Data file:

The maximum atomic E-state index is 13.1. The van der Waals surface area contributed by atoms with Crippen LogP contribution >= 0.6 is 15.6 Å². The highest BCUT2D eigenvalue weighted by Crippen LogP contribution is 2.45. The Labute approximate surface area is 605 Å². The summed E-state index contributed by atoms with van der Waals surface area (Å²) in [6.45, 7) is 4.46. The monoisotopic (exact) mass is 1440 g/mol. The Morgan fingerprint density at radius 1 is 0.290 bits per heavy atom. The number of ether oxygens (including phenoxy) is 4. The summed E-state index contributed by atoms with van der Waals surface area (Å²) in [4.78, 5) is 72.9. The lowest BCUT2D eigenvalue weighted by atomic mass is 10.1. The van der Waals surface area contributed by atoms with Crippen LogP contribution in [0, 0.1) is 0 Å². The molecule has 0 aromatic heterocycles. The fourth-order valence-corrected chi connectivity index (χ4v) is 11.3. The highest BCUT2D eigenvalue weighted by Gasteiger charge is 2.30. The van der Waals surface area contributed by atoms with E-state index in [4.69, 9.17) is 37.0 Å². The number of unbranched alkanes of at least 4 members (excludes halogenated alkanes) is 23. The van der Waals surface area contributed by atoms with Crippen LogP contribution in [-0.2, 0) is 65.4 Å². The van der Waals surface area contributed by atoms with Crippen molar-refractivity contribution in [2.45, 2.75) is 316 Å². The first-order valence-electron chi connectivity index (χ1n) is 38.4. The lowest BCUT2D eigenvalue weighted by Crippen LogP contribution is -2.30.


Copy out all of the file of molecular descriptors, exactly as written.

The maximum atomic E-state index is 13.1. The van der Waals surface area contributed by atoms with Crippen LogP contribution >= 0.6 is 15.6 Å². The highest BCUT2D eigenvalue weighted by Crippen LogP contribution is 2.45. The Labute approximate surface area is 605 Å². The summed E-state index contributed by atoms with van der Waals surface area (Å²) in [6.45, 7) is 4.46. The monoisotopic (exact) mass is 1440 g/mol. The Morgan fingerprint density at radius 1 is 0.290 bits per heavy atom. The number of ether oxygens (including phenoxy) is 4. The summed E-state index contributed by atoms with van der Waals surface area (Å²) in [4.78, 5) is 72.9. The lowest BCUT2D eigenvalue weighted by atomic mass is 10.1. The van der Waals surface area contributed by atoms with Crippen LogP contribution in [0, 0.1) is 0 Å². The molecule has 0 aromatic heterocycles. The fourth-order valence-corrected chi connectivity index (χ4v) is 11.3. The highest BCUT2D eigenvalue weighted by Gasteiger charge is 2.30. The van der Waals surface area contributed by atoms with E-state index in [4.69, 9.17) is 37.0 Å². The number of unbranched alkanes of at least 4 members (excludes halogenated alkanes) is 23. The van der Waals surface area contributed by atoms with Crippen LogP contribution in [-0.2, 0) is 65.4 Å². The van der Waals surface area contributed by atoms with Crippen molar-refractivity contribution in [2.45, 2.75) is 316 Å². The first-order valence-electron chi connectivity index (χ1n) is 38.4. The lowest BCUT2D eigenvalue weighted by Crippen LogP contribution is -2.30.